How many of us want to retire with $3,000 in savings? That's the median level of retirement savings held by American households. Not $3,000 a month. Not even $3,000 a year. $3,000 total.
Yes, this is a crisis. Social Security will help millions of Americans maintain financial security through their twilight years. But Social Security is not enough. Americans also need personal retirement savings to keep out of poverty as they age. By and large, working Americans just don't have this savings. They're in trouble.
Some social commentators argue that failure to save for retirement is a personal failure. They insist that the millions of non-savers are simply irresponsible and shortsighted.
But such analysis conveniently forgets the huge role federal policy plays in helping predominantly high-income households build retirement savings, while leaving behind the vast majority of working families.
It's really not that complicated to expand retirement security for low- and moderate-income families. A new Federal Policy Brief from CFED lays out three simple steps.
First, provide working families with access to low-cost savings products. Fully half of all workers don't have access to an employer-sponsored retirement plan. This means they're pushed into the private plan market, where high opening balance requirements make it nearly impossible for millions of working families to even open an account. These families need an option that works for them.
The Obama administration's recent myRA proposal fits the bill. myRA removes barriers by creating a basic, no-fee Treasury bond purchased directly through a worker's payroll deductions. In short, myRA functions like a simple, safe and affordable Roth IRA. The proposal is being launched this year as a national pilot. Success could lead to broad public access to myRA in the future.
Second, saving for retirement needs to be automatic. Do-it-yourself retirement planning is a daunting task for all but the most dedicated retirement savings wonks. Before an account can even be opened, employees have to calculate percentages of their income, determine their risk profile and research and select investment funds. Those saving in private IRAs must do all that without the support of a human resources department or benefits broker.
Automatic enrollment in retirement savings removes the hassle while allowing folks to opt out. And, the good news is that we know this works, especially for working families. Studies show that given the option to opt into retirement savings, about four in 10 low-income households (the bottom 25 percent) will do so. When enrollment is made automatic with the option to opt out, that number changes, and more than nine in 10 of those households save for retirement. This isn't just an academic study -- states like California and Illinois are considering large-scale automatic retirement savings policies.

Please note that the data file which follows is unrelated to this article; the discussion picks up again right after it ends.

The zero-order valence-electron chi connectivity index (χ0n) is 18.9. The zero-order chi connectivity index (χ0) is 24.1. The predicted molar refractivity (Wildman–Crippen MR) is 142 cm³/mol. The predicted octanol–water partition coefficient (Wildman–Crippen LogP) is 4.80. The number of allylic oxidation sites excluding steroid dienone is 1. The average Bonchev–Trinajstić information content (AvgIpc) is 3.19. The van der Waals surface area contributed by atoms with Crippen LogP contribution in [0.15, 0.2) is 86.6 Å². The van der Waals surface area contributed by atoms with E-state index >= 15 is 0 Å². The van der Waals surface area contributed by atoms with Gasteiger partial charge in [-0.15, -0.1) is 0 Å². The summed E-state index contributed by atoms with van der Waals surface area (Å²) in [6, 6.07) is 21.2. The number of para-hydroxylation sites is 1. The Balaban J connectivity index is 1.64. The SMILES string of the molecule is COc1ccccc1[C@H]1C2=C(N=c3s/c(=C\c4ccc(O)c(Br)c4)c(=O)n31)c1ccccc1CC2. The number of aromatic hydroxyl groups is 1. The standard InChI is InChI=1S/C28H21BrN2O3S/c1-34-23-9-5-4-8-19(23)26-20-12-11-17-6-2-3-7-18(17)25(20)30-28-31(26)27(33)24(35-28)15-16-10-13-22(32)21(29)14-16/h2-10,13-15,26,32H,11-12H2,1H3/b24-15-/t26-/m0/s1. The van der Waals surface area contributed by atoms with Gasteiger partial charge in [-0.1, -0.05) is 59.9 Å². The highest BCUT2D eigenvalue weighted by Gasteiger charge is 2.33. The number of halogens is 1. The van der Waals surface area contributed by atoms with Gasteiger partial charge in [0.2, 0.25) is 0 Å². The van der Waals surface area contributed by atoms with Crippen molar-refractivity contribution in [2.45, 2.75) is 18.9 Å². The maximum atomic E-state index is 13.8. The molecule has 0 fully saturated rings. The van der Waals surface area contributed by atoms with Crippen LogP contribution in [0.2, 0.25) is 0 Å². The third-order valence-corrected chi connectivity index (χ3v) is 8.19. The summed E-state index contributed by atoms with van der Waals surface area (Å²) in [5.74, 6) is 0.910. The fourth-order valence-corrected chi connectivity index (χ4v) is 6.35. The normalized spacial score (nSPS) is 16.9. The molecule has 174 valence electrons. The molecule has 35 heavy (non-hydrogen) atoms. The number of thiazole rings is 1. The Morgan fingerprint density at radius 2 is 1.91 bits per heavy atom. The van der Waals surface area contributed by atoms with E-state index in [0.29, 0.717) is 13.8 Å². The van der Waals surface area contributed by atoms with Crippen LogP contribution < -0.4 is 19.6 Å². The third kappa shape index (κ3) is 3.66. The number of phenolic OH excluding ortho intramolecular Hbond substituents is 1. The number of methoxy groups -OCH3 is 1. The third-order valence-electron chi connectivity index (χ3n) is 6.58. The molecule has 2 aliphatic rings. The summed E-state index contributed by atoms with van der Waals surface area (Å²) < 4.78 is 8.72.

Third, offer savings incentives that help working families build their nest eggs. The good news is that the federal government spent $137 billion through the tax code to help folks save for retirement last year. The bad news is that almost none of that support went to low- and moderate-income workers. In fact, the top one percent of earners received $19.2 billion -- double the amount of the entire bottom 40 percent of workers combined.
A tax reform plan released last week by Rep. Dave Camp (R-MI) included a number of retirement-related proposals. But the plan took no steps to turn this fundamentally upside-down picture right-side up. We cannot expect low- and moderate-income workers to save for retirement at the same rate as high-income households if we refuse to provide them with a similar level of support. Let's change this picture by expanding and improving the Saver's Credit, a good policy that could be even better were it to be made refundable. Making the Saver's Credit refundable would mean money in the pockets of the lowest-income earners who have zero tax liability come April 15.
Taken together, these three steps -- creating accessible, affordable savings products, ensuring automatic enrollment and providing more effective incentives to save -- would vastly expand retirement security for our nation's working families. High-income households have benefited from these supports for years. It's high time they became available to everyone else.
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